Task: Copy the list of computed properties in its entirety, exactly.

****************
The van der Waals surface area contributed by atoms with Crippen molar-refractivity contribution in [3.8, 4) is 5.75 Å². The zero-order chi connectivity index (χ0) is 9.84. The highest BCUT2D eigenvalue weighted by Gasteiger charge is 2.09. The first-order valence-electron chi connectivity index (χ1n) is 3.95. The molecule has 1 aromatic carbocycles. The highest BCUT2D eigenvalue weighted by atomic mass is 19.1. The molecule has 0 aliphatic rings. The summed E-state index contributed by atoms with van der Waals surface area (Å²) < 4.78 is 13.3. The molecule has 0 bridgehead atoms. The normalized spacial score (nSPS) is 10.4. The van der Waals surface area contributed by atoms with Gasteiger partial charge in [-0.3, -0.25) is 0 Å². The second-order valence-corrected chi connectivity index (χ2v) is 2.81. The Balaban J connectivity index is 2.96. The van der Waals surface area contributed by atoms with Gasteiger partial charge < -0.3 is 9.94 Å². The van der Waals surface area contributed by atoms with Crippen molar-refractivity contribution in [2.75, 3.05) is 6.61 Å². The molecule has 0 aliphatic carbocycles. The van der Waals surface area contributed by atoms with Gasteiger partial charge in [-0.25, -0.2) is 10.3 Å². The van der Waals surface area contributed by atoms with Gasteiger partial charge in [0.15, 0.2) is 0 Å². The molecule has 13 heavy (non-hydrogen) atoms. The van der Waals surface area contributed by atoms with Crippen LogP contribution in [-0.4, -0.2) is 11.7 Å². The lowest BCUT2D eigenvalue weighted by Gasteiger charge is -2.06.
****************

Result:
The van der Waals surface area contributed by atoms with Crippen molar-refractivity contribution in [3.8, 4) is 5.75 Å². The zero-order chi connectivity index (χ0) is 9.84. The highest BCUT2D eigenvalue weighted by Gasteiger charge is 2.09. The first-order valence-electron chi connectivity index (χ1n) is 3.95. The molecule has 1 aromatic carbocycles. The highest BCUT2D eigenvalue weighted by atomic mass is 19.1. The molecule has 0 aliphatic rings. The summed E-state index contributed by atoms with van der Waals surface area (Å²) < 4.78 is 13.3. The molecule has 0 bridgehead atoms. The normalized spacial score (nSPS) is 10.4. The van der Waals surface area contributed by atoms with Gasteiger partial charge in [-0.3, -0.25) is 0 Å². The second-order valence-corrected chi connectivity index (χ2v) is 2.81. The Balaban J connectivity index is 2.96. The van der Waals surface area contributed by atoms with Gasteiger partial charge < -0.3 is 9.94 Å². The van der Waals surface area contributed by atoms with Crippen molar-refractivity contribution in [2.75, 3.05) is 6.61 Å². The molecule has 0 aliphatic carbocycles. The van der Waals surface area contributed by atoms with Gasteiger partial charge in [-0.25, -0.2) is 10.3 Å². The van der Waals surface area contributed by atoms with Gasteiger partial charge in [0.15, 0.2) is 0 Å². The molecule has 13 heavy (non-hydrogen) atoms. The van der Waals surface area contributed by atoms with Crippen LogP contribution in [-0.4, -0.2) is 11.7 Å². The lowest BCUT2D eigenvalue weighted by Gasteiger charge is -2.06.